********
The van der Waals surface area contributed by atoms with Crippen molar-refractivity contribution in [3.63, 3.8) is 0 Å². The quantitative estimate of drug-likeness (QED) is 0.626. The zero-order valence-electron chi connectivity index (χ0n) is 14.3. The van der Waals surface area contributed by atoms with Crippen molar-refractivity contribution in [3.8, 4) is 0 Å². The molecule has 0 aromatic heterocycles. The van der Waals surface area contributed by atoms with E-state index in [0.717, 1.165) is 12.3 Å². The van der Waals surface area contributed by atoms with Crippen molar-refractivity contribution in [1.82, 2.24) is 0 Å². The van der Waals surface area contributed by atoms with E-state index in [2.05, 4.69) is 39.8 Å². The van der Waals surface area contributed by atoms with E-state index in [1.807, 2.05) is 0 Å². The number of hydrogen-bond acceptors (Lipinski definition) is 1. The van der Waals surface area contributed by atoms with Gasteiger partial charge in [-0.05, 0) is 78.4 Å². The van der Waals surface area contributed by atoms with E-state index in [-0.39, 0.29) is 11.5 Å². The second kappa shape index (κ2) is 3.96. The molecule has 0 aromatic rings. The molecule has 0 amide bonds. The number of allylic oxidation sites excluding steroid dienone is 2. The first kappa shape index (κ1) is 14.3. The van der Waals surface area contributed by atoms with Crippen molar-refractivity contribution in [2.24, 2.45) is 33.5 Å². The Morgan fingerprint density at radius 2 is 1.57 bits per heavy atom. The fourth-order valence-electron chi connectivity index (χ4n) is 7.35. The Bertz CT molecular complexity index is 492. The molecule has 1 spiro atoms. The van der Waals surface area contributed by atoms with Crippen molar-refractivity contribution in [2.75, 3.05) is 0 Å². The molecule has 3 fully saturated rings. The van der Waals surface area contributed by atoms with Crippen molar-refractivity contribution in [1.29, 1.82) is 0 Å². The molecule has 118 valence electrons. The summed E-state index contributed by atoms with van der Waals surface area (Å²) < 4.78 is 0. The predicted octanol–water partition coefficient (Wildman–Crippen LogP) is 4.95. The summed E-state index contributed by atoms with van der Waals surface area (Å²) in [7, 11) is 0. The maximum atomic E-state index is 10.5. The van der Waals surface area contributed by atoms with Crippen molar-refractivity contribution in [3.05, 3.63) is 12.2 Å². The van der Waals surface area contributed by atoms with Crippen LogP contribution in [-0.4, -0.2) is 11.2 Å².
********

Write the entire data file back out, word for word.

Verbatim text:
The van der Waals surface area contributed by atoms with Crippen molar-refractivity contribution in [3.63, 3.8) is 0 Å². The quantitative estimate of drug-likeness (QED) is 0.626. The zero-order valence-electron chi connectivity index (χ0n) is 14.3. The van der Waals surface area contributed by atoms with Crippen molar-refractivity contribution in [3.8, 4) is 0 Å². The molecule has 0 aromatic heterocycles. The van der Waals surface area contributed by atoms with E-state index in [0.717, 1.165) is 12.3 Å². The van der Waals surface area contributed by atoms with Crippen molar-refractivity contribution in [1.82, 2.24) is 0 Å². The van der Waals surface area contributed by atoms with E-state index in [2.05, 4.69) is 39.8 Å². The van der Waals surface area contributed by atoms with E-state index in [1.807, 2.05) is 0 Å². The number of hydrogen-bond acceptors (Lipinski definition) is 1. The van der Waals surface area contributed by atoms with Gasteiger partial charge in [-0.05, 0) is 78.4 Å². The van der Waals surface area contributed by atoms with E-state index in [-0.39, 0.29) is 11.5 Å². The second kappa shape index (κ2) is 3.96. The molecule has 0 aromatic rings. The molecule has 0 amide bonds. The number of allylic oxidation sites excluding steroid dienone is 2. The first kappa shape index (κ1) is 14.3. The van der Waals surface area contributed by atoms with Crippen molar-refractivity contribution in [2.24, 2.45) is 33.5 Å². The Morgan fingerprint density at radius 2 is 1.57 bits per heavy atom. The fourth-order valence-electron chi connectivity index (χ4n) is 7.35. The Bertz CT molecular complexity index is 492. The molecule has 1 spiro atoms. The van der Waals surface area contributed by atoms with Crippen molar-refractivity contribution in [2.75, 3.05) is 0 Å². The molecule has 3 fully saturated rings. The van der Waals surface area contributed by atoms with Crippen molar-refractivity contribution in [1.29, 1.82) is 0 Å². The molecule has 118 valence electrons. The summed E-state index contributed by atoms with van der Waals surface area (Å²) < 4.78 is 0. The predicted octanol–water partition coefficient (Wildman–Crippen LogP) is 4.95. The summed E-state index contributed by atoms with van der Waals surface area (Å²) in [7, 11) is 0. The maximum atomic E-state index is 10.5. The van der Waals surface area contributed by atoms with Crippen molar-refractivity contribution in [3.05, 3.63) is 12.2 Å². The van der Waals surface area contributed by atoms with Crippen LogP contribution in [-0.4, -0.2) is 11.2 Å².